• describe thermodynamic properties of mixtures of liquids

• define and use the following terms: azeotrope and zeotrope

• determine equilibrium constants on the basis of thermodynamic data,

• evaluate influence of various factors on equilibrium state

• have skills of using experimental methods required for determination of abovementioned parameters.

Assessment methods and assessment criteria:

Level B

The students must pass an entrance test before being eligible for starting the experiment. The entrance test checks students' knowledge of: (i) the experiment fundamentals, (ii) the purpose of the experiment, (iii) methods of the measurements; and (iv) equipment to be used in the experiment. Evaluated results of the experiment must be reported to teaching assistant in a written form as a final report.

Once all the experiments in a specified thematic section have been completed, the students take midterm exam covering scientific topics of the section. All the experiments must be completed and all the final reports must be evaluated positively in order to be eligible to take the midterm exam.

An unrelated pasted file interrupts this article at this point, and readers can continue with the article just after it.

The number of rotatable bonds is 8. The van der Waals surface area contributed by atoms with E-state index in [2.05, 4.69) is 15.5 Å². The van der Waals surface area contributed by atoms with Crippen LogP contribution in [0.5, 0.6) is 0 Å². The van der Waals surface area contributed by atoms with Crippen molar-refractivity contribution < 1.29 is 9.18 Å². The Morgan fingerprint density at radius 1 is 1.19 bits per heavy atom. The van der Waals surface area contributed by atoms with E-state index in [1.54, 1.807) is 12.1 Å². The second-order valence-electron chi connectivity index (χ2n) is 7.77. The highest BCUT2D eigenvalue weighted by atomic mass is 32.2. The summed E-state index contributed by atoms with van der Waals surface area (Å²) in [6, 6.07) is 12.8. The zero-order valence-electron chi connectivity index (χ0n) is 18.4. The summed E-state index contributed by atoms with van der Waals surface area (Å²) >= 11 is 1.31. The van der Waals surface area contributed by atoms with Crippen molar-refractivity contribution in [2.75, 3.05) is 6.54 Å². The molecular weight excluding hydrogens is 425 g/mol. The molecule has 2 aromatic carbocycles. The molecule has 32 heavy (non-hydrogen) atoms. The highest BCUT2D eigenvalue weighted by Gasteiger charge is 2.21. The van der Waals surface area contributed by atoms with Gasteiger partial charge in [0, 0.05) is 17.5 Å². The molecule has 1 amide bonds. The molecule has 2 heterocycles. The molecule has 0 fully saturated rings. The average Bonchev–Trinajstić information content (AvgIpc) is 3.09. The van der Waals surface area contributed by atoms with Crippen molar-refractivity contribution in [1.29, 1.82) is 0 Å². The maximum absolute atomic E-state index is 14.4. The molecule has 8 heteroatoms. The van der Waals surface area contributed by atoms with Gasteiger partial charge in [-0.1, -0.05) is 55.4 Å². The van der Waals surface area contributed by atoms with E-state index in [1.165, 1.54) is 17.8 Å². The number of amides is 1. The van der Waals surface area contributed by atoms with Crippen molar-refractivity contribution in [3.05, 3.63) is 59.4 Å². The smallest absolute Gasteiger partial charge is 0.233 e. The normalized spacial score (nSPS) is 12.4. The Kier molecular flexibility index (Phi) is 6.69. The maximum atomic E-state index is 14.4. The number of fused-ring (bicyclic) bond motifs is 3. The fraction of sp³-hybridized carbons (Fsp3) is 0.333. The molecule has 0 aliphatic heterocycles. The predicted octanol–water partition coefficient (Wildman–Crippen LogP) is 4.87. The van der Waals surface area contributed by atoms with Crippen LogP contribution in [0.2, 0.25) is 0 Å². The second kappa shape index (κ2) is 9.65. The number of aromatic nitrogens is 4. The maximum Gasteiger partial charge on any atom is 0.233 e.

To obtain the course credit the student must: (i) complete all the laboratories; (ii) all the final reports must be evaluated positively; and (iii) the student must pass both midterm exams.


 entrance test – 0,5-3 points

 Final report - 0 –2 points

 Midterm exam - 0 – 20 points (minimum 10 points required for passing)

The points earned for the experiments are averaged. Maximum number of the points to be earned for each experiment: 5

Total number of points earned in both midterm exams and average number of points for the experiments will determine the final grade.

Maximum number of points to be earned in the semester: 50

Conversion between points and grades:

 points: 26,0 – 31,5 grade: 3

 31,6 – 36,5 grade: 3+

 36,6 – 41,5 grade: 4

 41,6 – 46,5 grade: 4+

 46,6 – 50 grade: 5

Practical placement:

Does not concern

This course is not currently offered.
Course descriptions are protected by copyright.
Copyright by University of Warsaw.